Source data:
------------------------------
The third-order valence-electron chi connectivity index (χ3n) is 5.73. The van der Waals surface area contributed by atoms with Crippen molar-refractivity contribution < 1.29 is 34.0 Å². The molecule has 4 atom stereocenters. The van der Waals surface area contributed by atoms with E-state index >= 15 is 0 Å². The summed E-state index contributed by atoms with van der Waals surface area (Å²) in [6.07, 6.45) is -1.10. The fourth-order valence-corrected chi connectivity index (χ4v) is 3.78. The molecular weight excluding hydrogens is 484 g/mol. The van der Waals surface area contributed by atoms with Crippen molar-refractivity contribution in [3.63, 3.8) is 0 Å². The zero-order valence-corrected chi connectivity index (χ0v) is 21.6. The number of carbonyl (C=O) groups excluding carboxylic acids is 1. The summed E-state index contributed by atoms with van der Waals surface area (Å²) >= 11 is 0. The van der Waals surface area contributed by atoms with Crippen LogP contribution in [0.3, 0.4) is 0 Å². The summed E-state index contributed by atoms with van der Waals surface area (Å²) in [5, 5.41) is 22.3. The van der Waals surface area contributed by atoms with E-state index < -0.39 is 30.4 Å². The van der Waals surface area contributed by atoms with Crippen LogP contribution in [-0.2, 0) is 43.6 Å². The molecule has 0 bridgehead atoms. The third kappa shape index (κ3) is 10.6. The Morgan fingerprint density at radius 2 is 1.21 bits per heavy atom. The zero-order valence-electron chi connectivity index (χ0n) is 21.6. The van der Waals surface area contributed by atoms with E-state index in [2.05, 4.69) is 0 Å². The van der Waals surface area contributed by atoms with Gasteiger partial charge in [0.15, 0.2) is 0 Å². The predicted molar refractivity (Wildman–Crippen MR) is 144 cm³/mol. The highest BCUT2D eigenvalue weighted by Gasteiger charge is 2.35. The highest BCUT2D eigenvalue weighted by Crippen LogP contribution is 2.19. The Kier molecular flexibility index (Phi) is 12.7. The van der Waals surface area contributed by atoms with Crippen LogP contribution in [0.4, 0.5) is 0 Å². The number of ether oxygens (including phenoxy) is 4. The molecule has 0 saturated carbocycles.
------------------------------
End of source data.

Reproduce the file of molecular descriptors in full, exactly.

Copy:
The third-order valence-electron chi connectivity index (χ3n) is 5.73. The van der Waals surface area contributed by atoms with Crippen molar-refractivity contribution < 1.29 is 34.0 Å². The molecule has 4 atom stereocenters. The van der Waals surface area contributed by atoms with E-state index >= 15 is 0 Å². The summed E-state index contributed by atoms with van der Waals surface area (Å²) in [6.07, 6.45) is -1.10. The fourth-order valence-corrected chi connectivity index (χ4v) is 3.78. The molecular weight excluding hydrogens is 484 g/mol. The van der Waals surface area contributed by atoms with Crippen molar-refractivity contribution in [3.63, 3.8) is 0 Å². The zero-order valence-corrected chi connectivity index (χ0v) is 21.6. The number of carbonyl (C=O) groups excluding carboxylic acids is 1. The summed E-state index contributed by atoms with van der Waals surface area (Å²) >= 11 is 0. The van der Waals surface area contributed by atoms with Crippen LogP contribution in [0.3, 0.4) is 0 Å². The summed E-state index contributed by atoms with van der Waals surface area (Å²) in [5, 5.41) is 22.3. The van der Waals surface area contributed by atoms with E-state index < -0.39 is 30.4 Å². The van der Waals surface area contributed by atoms with Crippen LogP contribution in [-0.2, 0) is 43.6 Å². The molecule has 0 bridgehead atoms. The third kappa shape index (κ3) is 10.6. The Morgan fingerprint density at radius 2 is 1.21 bits per heavy atom. The zero-order valence-electron chi connectivity index (χ0n) is 21.6. The van der Waals surface area contributed by atoms with E-state index in [2.05, 4.69) is 0 Å². The van der Waals surface area contributed by atoms with Gasteiger partial charge in [0.15, 0.2) is 0 Å². The predicted molar refractivity (Wildman–Crippen MR) is 144 cm³/mol. The highest BCUT2D eigenvalue weighted by Gasteiger charge is 2.35. The highest BCUT2D eigenvalue weighted by Crippen LogP contribution is 2.19. The Kier molecular flexibility index (Phi) is 12.7. The van der Waals surface area contributed by atoms with Crippen LogP contribution in [0.4, 0.5) is 0 Å². The number of ether oxygens (including phenoxy) is 4. The molecule has 0 saturated carbocycles.